Take the 2-minute tour ×
Stack Overflow is a question and answer site for professional and enthusiast programmers. It's 100% free, no registration required.

I have been reading these slides about Java finalizers. In it, the author describes a scenario (on slide 33) whereby CleanResource.finalize() could be run by the finalizer thread while CleanResource.doSomething() is still running on another thread. How could this happen?

If doSomething() is a non-static method, then to execute that method someone, somewhere must have a strong reference to it... right? So how could this reference get cleared out before the method returns? Can another thread swoop in and null out that reference? If that happened, would doSomething() still return normally on the original thread?

That's all I really want to know, but for a really above-and-beyond answer, you can tell me why the doSomething() on slide 38 is better than the doSomething() on slide 29. Why is it sufficient to simply invoke this keepAlive() method? Wouldn't you need to wrap the whole call to myImpl.doSomething() in a synchronized(this){} block?

share|improve this question

1 Answer 1

up vote 3 down vote accepted

EDIT3:

The upshot is that the finalizer and a regular method can be executed concurrently on the same instance. Here's an explanation of how that can happen. The code is essentially:

class CleanResource {
   int myIndex;
   static ArrayList<ResourceImpl> all;

   void doSomething() {
     ResourceImpl impl = all.get(myIndex);
     impl.doSomething();
   } 

   protected void finalize() { ... }
}

Given this client code:

CleanResource resource = new CleanResource(...);
resource.doSomething();
resource = null; 

This might be JITed to something like this pseudo C

register CleanResource* res = ...; call ctor etc..
// inline CleanResource.doSomething()
register int myIndex = res->MyIndex;
ResourceImpl* impl = all->get(myInddex);
impl->DoSomething();
// end of inline CleanResource.doSomething()
res = null;

Executed like that, res is cleared after the inlined CleanResource.doSomething() is done, so the gc will not happen until after that method has finished executing. There is no possibility of finalize executing concurrently with another instance method on the same instance.

But, the write to res is not used after that point, and given that there are no fences, it can be moved earlier in the execution, to immediately after the write:

register CleanResource* res = ...; call ctor etc..
// inline CleanResource->doSomething()
register int myIndex = res->MyIndex;
res = null;    /// <-----
ResourceImpl* impl = all->get(myInddex);
impl.DoSomething();
// end of inline CleanResource.doSomething()

At the marked location (<---), there are no references to the CleanResource instance, and so it is eligible for collection and the finalizer method called. Since the finalizer can be called any time after the last reference is cleared, it is possible for the finalizer and the remainder of the CleanResource.doSomething() to execute in parallel.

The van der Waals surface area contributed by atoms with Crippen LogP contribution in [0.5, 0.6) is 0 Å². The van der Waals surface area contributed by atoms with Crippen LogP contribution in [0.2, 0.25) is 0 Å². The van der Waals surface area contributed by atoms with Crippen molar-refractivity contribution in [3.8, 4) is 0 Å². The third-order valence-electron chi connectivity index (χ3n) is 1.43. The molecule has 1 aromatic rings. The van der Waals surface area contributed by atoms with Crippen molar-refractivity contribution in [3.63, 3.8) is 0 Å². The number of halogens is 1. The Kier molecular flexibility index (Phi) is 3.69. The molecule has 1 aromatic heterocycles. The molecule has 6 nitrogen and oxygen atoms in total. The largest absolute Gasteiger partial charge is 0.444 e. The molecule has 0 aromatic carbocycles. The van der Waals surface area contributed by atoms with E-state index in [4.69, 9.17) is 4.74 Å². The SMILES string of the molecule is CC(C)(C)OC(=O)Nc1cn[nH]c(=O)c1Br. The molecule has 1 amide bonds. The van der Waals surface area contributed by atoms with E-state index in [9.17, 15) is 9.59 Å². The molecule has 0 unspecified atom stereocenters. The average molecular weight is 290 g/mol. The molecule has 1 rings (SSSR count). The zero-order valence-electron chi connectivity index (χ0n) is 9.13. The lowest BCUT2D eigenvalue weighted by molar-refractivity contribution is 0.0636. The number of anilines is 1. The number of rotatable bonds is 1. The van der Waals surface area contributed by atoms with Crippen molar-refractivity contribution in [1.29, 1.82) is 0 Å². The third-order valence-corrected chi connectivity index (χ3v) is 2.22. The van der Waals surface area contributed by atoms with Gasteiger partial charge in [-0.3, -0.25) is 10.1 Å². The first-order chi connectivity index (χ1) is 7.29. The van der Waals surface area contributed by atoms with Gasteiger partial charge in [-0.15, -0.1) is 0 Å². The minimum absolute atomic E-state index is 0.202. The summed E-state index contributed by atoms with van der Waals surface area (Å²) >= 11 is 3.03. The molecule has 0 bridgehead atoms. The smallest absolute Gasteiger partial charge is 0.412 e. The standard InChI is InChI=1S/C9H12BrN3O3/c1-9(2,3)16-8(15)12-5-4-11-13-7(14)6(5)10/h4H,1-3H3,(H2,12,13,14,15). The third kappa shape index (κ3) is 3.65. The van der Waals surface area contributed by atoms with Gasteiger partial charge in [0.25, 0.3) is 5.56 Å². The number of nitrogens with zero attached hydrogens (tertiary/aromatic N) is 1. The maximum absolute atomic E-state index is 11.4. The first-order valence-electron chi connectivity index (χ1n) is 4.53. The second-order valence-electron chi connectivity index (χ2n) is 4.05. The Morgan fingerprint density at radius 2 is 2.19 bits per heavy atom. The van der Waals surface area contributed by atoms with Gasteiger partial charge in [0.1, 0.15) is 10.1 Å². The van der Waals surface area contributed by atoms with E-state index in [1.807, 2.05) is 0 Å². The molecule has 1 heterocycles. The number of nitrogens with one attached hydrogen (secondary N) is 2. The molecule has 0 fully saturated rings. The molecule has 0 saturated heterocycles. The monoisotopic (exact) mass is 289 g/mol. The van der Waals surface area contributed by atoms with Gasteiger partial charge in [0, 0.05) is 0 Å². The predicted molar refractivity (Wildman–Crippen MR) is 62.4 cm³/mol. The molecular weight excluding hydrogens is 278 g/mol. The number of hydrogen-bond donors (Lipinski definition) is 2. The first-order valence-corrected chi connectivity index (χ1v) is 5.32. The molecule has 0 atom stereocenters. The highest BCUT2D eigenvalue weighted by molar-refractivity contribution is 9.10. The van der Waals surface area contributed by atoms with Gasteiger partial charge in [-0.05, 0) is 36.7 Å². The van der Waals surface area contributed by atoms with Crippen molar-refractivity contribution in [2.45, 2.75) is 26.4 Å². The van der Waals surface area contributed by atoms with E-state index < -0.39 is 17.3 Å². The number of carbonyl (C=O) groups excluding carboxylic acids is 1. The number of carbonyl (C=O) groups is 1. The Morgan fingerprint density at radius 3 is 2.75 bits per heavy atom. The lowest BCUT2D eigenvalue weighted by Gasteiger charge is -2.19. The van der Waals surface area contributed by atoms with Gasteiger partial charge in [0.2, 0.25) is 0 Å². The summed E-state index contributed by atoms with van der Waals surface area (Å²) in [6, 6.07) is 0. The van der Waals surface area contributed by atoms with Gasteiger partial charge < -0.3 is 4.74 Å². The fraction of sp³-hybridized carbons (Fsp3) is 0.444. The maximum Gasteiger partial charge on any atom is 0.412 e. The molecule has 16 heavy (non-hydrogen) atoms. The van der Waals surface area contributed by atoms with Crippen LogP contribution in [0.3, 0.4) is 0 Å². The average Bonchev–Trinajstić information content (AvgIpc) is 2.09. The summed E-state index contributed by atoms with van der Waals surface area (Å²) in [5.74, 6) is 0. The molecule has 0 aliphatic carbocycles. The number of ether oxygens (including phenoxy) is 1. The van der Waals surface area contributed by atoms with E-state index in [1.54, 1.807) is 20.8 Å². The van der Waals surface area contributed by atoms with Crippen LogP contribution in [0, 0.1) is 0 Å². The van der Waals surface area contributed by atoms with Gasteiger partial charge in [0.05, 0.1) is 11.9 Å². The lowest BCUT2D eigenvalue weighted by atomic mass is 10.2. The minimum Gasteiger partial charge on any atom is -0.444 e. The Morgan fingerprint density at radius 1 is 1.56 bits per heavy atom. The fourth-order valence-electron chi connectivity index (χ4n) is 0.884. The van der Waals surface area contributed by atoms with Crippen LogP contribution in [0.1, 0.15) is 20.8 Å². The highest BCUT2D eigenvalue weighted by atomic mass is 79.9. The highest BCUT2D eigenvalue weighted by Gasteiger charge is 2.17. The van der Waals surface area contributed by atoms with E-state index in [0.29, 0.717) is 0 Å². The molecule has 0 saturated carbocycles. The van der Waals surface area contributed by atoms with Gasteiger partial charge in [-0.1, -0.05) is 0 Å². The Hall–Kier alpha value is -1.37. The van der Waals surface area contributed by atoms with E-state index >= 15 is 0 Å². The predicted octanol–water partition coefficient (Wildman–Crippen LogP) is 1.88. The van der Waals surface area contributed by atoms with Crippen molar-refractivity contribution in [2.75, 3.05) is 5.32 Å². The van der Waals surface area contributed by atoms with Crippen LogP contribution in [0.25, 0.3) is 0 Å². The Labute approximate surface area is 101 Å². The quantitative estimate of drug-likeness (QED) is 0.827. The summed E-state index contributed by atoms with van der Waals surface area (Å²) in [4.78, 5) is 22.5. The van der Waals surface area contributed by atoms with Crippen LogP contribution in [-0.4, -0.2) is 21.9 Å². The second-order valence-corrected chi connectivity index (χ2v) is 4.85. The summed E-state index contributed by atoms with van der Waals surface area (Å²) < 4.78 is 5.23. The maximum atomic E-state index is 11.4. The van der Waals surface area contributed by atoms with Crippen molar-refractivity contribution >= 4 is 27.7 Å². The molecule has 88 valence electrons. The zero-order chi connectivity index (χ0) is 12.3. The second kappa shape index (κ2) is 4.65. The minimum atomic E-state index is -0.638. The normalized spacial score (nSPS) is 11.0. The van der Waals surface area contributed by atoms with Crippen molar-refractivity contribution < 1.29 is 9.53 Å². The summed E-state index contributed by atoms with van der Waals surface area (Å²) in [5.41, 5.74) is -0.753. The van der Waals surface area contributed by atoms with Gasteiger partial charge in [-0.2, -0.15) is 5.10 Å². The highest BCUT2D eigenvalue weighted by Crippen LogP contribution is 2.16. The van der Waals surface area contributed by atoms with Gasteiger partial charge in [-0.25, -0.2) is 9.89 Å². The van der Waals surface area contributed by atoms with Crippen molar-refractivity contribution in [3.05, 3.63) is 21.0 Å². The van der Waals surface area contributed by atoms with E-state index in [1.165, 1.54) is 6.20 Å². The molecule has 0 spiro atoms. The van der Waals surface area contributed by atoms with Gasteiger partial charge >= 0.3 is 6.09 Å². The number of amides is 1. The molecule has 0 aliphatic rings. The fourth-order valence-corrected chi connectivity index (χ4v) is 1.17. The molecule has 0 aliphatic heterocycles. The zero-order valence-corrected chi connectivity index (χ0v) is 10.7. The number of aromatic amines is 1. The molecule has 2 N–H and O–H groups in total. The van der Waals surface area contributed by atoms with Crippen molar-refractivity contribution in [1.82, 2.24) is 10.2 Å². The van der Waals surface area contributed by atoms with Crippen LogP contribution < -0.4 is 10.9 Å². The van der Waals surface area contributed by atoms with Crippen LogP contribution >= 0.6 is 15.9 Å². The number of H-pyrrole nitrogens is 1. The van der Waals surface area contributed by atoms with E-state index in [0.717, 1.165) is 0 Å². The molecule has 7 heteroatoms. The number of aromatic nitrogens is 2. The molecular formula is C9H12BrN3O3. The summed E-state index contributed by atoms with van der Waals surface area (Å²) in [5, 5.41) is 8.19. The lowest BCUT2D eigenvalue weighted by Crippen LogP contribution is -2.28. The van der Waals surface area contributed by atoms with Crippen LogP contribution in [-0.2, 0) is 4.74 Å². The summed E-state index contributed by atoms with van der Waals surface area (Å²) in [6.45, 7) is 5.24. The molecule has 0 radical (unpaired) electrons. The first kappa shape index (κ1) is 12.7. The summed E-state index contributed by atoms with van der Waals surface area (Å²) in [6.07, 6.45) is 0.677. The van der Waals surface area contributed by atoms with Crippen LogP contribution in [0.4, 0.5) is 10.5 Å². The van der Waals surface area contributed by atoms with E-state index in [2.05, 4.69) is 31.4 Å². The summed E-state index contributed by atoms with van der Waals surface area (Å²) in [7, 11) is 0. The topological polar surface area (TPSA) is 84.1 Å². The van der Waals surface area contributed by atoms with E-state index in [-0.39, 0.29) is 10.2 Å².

EDIT2: The keepAlive() ensures that the this pointer is accessed at the end of the method, so that the compiler cannot optimize away use of the pointer. And that this access is guaranteed to happen in the order specified (the synchronized word marks a fence that disallows re-ordering of reads and writes before/after that point.)

Original Post:

The example is saying that the doSomething method is called, and once called, the data referenced via the this pointer can be read early (myIndex in the example). Once the referenced data is read, the this pointer is no longer needed in that method, and the cpu/compiler might overwrite the registers/declare the object as no longer reachable. So, the GC could then concurrently call the finalizer at the same time as the object's doSomething() method is running.

But since the this pointer is not used, it's hard to see how this will have any tangible effect.

EDIT: Well, perhaps if there are cached pointers to the object's fields that are being accessed via cache, computed from this before it was reclaimed, and the object is then reclaimed the memory references become invalid. There's a part of me that has a hard time believing this is possible, but then again, this does seem to be a tricky corner case, and I don't think there is anything in JSR-133 to prevent this happening by default. It's a question of whether an object is considered to be referenced only by pointers to its base or by pointers to it's fields as well.

share|improve this answer
    
So could this happen on a stack-based VM as well? Now that I'm thinking at bytecode level like you are I'm understanding this much better. I guess in the case of a stack machine the reference doesn't need to be on the stack for invokevirtual to complete? So once the myIndex value is retrieved then this can be popped off the stack and potentially reclaimed? –  Neil Traft Jul 29 '10 at 14:46
    
On a strict stack-based implementation, then this is not possible, since the this pointer will remain on the stack. But with method inlining, out of order execution and register allocation, concurrent call to the finalizer becomes possible. See my latest edit in this continuing saga. :) –  mdma Jul 29 '10 at 15:13
    
Great answer! I didn't even know anyone other than Android's Dalvik VM had implemented a register-based JVM. Is this common? –  Neil Traft Jul 29 '10 at 15:22
    
As far as I know, the JIT is not confined to stack based conventions, e.g. method inlining is very common, as has become more aggressive in recent versions, since it allows the JIT to perform more optimizations with larger code blocks. See java.sun.com/products/hotspot/whitepaper.html#method –  mdma Jul 29 '10 at 15:29

Your Answer

 
discard

By posting your answer, you agree to the privacy policy and terms of service.

Not the answer you're looking for? Browse other questions tagged or ask your own question.